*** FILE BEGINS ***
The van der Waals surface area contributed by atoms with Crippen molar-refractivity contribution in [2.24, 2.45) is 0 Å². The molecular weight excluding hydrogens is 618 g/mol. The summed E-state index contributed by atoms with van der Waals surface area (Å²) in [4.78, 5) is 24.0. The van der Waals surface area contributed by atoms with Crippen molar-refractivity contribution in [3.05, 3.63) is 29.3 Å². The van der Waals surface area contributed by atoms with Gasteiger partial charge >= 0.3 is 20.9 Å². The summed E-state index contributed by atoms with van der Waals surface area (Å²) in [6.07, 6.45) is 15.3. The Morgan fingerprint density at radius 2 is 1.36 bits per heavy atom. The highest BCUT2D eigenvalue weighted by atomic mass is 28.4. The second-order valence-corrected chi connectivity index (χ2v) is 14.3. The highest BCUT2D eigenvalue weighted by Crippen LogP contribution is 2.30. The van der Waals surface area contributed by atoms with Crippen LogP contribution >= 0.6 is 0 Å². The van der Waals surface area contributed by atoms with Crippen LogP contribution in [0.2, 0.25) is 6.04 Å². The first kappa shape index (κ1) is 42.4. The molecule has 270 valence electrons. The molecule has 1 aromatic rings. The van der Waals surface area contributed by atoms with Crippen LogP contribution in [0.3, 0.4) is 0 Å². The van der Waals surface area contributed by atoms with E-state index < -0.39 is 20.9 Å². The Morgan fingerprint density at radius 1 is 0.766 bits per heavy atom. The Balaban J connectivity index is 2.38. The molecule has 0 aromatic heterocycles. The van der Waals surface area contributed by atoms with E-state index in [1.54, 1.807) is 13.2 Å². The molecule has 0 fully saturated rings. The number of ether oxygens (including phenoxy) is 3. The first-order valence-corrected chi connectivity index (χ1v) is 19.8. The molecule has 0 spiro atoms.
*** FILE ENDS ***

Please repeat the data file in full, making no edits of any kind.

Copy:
The van der Waals surface area contributed by atoms with Crippen molar-refractivity contribution in [2.24, 2.45) is 0 Å². The molecular weight excluding hydrogens is 618 g/mol. The summed E-state index contributed by atoms with van der Waals surface area (Å²) in [4.78, 5) is 24.0. The van der Waals surface area contributed by atoms with Crippen molar-refractivity contribution in [3.05, 3.63) is 29.3 Å². The van der Waals surface area contributed by atoms with Gasteiger partial charge >= 0.3 is 20.9 Å². The summed E-state index contributed by atoms with van der Waals surface area (Å²) in [6.07, 6.45) is 15.3. The Morgan fingerprint density at radius 2 is 1.36 bits per heavy atom. The highest BCUT2D eigenvalue weighted by atomic mass is 28.4. The second-order valence-corrected chi connectivity index (χ2v) is 14.3. The highest BCUT2D eigenvalue weighted by Crippen LogP contribution is 2.30. The van der Waals surface area contributed by atoms with Crippen LogP contribution >= 0.6 is 0 Å². The van der Waals surface area contributed by atoms with Crippen LogP contribution in [0.2, 0.25) is 6.04 Å². The first kappa shape index (κ1) is 42.4. The molecule has 270 valence electrons. The molecule has 1 aromatic rings. The van der Waals surface area contributed by atoms with Crippen LogP contribution in [0.3, 0.4) is 0 Å². The van der Waals surface area contributed by atoms with E-state index < -0.39 is 20.9 Å². The Morgan fingerprint density at radius 1 is 0.766 bits per heavy atom. The Balaban J connectivity index is 2.38. The molecule has 0 aromatic heterocycles. The van der Waals surface area contributed by atoms with E-state index in [1.54, 1.807) is 13.2 Å². The molecule has 0 fully saturated rings. The number of ether oxygens (including phenoxy) is 3. The first-order valence-corrected chi connectivity index (χ1v) is 19.8. The molecule has 0 spiro atoms.